The One Question Your Resume Must Answer

October 23rd, 2015

Your resume will break down your assets as a candidate and describe them, point by point, in separate subheadings focused on your education, your work history, and your specific skill sets. But while each of these separate aspects of your profile will need to be addressed, your primary argument can be summarized with one question: Why should you be hired for this job instead of someone else? What can you bring to this role that no other candidate can? Here are few things to keep in mind as you build your document around this central point.

Answer before you write.

Before you take a single stab at the actual text of your resume, spend some time thinking about this question, and imagine how you might answer in person if you were speaking to an interviewer. What would you describe as you strongest assets? How would you list your most valuable assets? Keep in mind that the two lists may not be identical. For example, you may offer basic proficiency in a critically important skill area, but you may also be a high-level expert in an area that’s of secondary importance.

Separate your skills from your unique skills.

Think about the skills and accomplishments you plan to highlight in your resume and in the text of your cover letter. Then separate these offerings into two categories. If you’re applying for a mid-level accounting job, you may be very proud of your bachelor’s degree in accounting (and you should be), but there’s a strong chance that every candidate in the pool will also hold this credential. What are the skills and traits that truly set you apart? What have you done that few others will also be able to claim?

Keep these unique qualities at the center of your summary.

No matter how you choose to populate the subheadings of your resume document, you’ll need to focus strong attention on your summary, the short descriptive paragraph at the top of the page that most employers will read first. This short, hard-hitting statement should be built around the skills and qualities that help you stand out, not just the ones that help you fit in or meet the basic requirements for consideration. Instead of wasting valuable space in this section by calling yourself a “hard worker” or an “experienced professional”, cut to the chase: what can you bring to the table that nobody else can?

For more tips and tools that can help you create a winning resume and land the job you’re looking for, reach out to the career management team at Merritt.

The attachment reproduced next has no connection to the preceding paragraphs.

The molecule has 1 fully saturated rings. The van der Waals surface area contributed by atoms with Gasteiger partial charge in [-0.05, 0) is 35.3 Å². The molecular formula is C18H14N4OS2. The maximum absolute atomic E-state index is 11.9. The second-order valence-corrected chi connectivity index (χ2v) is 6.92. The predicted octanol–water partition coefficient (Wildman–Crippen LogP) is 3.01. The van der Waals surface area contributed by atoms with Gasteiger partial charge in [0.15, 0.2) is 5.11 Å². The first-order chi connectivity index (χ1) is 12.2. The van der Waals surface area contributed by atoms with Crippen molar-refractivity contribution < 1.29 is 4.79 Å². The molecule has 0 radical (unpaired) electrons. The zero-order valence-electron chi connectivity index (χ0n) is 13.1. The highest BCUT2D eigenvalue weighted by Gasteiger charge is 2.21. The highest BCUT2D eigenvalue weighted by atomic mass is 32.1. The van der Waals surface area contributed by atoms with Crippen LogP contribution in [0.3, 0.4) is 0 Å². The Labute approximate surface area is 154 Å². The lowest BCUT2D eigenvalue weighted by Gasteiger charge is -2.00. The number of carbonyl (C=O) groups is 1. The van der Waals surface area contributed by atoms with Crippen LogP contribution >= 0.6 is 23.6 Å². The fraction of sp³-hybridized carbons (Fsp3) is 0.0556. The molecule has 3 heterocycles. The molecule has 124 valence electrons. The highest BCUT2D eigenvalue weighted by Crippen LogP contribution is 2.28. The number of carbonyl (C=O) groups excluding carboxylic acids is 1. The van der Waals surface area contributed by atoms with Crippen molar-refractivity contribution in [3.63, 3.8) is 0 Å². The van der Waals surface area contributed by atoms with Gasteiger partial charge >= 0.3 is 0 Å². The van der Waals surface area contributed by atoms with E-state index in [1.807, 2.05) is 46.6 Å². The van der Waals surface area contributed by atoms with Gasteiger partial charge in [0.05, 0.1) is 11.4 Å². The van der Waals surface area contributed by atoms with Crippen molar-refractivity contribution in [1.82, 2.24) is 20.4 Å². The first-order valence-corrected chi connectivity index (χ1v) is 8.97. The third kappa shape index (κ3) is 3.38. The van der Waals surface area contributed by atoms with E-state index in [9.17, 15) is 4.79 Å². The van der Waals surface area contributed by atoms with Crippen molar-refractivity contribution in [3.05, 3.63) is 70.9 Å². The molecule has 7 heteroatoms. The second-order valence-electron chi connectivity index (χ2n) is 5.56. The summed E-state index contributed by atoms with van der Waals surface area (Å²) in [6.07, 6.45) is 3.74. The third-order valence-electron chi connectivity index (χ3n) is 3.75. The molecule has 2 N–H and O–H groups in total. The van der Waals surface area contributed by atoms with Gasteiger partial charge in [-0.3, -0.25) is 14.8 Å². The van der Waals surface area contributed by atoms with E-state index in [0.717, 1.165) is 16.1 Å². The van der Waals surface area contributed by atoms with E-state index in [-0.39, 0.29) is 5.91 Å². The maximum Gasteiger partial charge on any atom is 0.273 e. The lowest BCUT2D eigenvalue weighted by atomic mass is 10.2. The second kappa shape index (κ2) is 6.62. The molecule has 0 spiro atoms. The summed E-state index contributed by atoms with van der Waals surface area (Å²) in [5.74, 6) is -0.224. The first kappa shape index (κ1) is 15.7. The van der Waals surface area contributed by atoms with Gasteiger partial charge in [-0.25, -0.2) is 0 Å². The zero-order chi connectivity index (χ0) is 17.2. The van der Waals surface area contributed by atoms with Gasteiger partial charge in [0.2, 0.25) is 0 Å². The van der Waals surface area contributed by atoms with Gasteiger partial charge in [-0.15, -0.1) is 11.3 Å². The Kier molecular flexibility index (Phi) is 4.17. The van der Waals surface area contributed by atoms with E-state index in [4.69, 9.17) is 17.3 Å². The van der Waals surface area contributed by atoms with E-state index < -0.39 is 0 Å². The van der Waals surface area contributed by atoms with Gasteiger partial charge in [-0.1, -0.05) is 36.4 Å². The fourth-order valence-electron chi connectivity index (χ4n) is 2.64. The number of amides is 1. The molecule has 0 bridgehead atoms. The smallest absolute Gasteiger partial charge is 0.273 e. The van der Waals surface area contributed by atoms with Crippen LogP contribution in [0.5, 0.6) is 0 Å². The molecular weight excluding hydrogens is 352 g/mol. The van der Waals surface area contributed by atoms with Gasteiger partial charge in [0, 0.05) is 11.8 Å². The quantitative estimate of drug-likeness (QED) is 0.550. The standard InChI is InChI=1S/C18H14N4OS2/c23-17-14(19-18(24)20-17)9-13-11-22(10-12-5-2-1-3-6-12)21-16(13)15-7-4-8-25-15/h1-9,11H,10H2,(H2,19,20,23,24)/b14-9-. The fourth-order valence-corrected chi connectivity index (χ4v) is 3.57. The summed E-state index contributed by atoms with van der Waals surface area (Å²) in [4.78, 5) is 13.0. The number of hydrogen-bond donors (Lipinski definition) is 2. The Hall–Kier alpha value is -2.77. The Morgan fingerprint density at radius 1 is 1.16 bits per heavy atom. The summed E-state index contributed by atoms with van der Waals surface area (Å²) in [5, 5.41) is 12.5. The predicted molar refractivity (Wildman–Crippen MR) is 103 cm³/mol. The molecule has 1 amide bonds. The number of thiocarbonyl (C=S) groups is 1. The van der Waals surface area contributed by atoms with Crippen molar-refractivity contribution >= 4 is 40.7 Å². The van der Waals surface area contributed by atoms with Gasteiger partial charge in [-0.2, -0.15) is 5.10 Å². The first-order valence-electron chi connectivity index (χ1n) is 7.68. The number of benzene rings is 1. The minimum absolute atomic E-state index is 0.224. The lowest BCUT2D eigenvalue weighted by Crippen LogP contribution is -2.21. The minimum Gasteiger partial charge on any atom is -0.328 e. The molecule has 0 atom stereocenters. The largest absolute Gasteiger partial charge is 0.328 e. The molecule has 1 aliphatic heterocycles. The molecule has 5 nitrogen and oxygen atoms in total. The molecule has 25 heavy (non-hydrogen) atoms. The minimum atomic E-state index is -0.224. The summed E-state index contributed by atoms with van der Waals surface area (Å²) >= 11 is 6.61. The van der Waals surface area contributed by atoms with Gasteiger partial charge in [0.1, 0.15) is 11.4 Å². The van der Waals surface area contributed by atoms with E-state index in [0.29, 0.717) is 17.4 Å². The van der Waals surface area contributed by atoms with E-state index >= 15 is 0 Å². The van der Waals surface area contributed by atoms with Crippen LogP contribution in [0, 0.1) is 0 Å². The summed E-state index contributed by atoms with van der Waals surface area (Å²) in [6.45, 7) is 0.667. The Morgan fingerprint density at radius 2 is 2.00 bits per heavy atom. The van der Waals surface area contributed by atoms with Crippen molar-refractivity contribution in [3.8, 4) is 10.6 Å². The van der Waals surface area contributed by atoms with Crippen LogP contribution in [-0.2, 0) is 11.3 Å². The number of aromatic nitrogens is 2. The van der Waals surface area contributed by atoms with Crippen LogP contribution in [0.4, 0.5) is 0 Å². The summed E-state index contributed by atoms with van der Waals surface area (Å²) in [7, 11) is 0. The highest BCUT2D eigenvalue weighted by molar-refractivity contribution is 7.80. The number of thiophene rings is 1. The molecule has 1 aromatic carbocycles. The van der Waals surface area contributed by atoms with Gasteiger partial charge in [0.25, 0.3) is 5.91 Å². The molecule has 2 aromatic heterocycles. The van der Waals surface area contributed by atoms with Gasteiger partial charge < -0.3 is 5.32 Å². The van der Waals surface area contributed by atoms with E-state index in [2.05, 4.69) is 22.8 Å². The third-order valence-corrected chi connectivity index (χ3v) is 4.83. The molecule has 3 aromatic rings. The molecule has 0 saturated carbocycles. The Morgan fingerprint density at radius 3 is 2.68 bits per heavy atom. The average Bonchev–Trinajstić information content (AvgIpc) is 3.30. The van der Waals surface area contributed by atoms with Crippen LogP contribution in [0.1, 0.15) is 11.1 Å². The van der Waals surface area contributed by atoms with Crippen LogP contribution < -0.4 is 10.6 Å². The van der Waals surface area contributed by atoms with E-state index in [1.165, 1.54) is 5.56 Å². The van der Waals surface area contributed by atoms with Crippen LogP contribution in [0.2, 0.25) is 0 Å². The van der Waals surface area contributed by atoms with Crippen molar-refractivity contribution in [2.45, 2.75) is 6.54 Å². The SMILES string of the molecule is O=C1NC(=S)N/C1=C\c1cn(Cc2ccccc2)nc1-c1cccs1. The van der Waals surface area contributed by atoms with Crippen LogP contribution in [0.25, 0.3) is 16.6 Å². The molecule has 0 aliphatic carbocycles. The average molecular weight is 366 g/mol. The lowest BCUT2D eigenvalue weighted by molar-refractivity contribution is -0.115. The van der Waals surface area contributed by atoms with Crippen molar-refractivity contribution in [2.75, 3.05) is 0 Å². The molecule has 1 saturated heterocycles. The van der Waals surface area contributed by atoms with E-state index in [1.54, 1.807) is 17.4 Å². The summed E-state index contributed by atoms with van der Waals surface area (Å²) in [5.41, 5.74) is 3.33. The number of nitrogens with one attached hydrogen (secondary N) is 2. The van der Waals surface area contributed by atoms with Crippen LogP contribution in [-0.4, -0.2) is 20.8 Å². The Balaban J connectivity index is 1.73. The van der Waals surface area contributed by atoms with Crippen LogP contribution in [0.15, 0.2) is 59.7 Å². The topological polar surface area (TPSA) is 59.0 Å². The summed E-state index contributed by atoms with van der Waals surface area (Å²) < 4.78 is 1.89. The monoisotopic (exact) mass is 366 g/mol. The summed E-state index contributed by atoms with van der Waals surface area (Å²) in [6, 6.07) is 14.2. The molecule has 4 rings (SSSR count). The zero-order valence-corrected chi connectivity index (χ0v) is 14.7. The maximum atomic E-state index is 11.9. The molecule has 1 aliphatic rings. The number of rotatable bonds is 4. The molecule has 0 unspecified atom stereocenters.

Avoid Burnout on your Team

October 9th, 2015

Your employees work hard for your company. They give their absolute best, one hundred percent of the time, which challenges you to dig deep and give your best in return. Usually, this leads to an upward spiral; you draw inspiration from them and set a high bar for yourself, and they follow your example and do the same. Your customers reap the benefits, and your company grows and grows. But while your orders flow in and you observe this cycle of success, keep one important thing in mind: everything comes at a cost, and every employee has limits. Keep the cycle going by protecting your employees from burnout.

Pay attention.

Watch out for signs of stress. Ironically, the hardest working employees may also work hard to hide the signs of burnout and overload. A cheerful smile and a little extra makeup go a long way, but don’t be fooled. Keep an eye on the loaded plates of each individual employee, and before you assign new tasks, think about the projects they’re already dealing with. If you need to redistribute workloads, don’t wait for your employees to tell you so directly; they probably won’t.

Encourage the use of sick time.

Never encourage your employees to come to the office when they’re sick. This includes both physical and mental health issues, and when they feel anything from a cold to a case of generalized exhaustion, don’t just let them leave, send them home. Even subtle gestures and word choices can inadvertently encourage a culture of “heroism”, which can spread germs, low morale, and disengagement throughout the office.

Recognize different personalities and work styles.

Sometimes a case of burnout can be held at bay with fun activities that help your teams relax, socialize and de-stress. But think carefully. A mandatory weekend retreat in the mountains, a non-optional mini-golf tournament, or expecting every employee to show up at five for a sponsored happy hour at a local bar can actually make the problem worse, not better. Respect the needs of employees who recharge their batteries in their own way. Instead of group fun, consider surprising your teams by letting them leave early on a Friday. Tailor your program to your people and your specific culture.

Listen and respond.

In the meantime, keep your door and your ears open. Some employees may hide their stress, but others will let you know what they need. And when they do, you’ll be wise to listen. If they need better resources or extended deadlines, take action immediately and let them know they can count on you to help them do their jobs.

For more on how to work hard for your employees so they can keep working hard for you, reach out to the Westchester County staffing experts at Merritt.


Three Interviewers to Prepare For

September 18th, 2015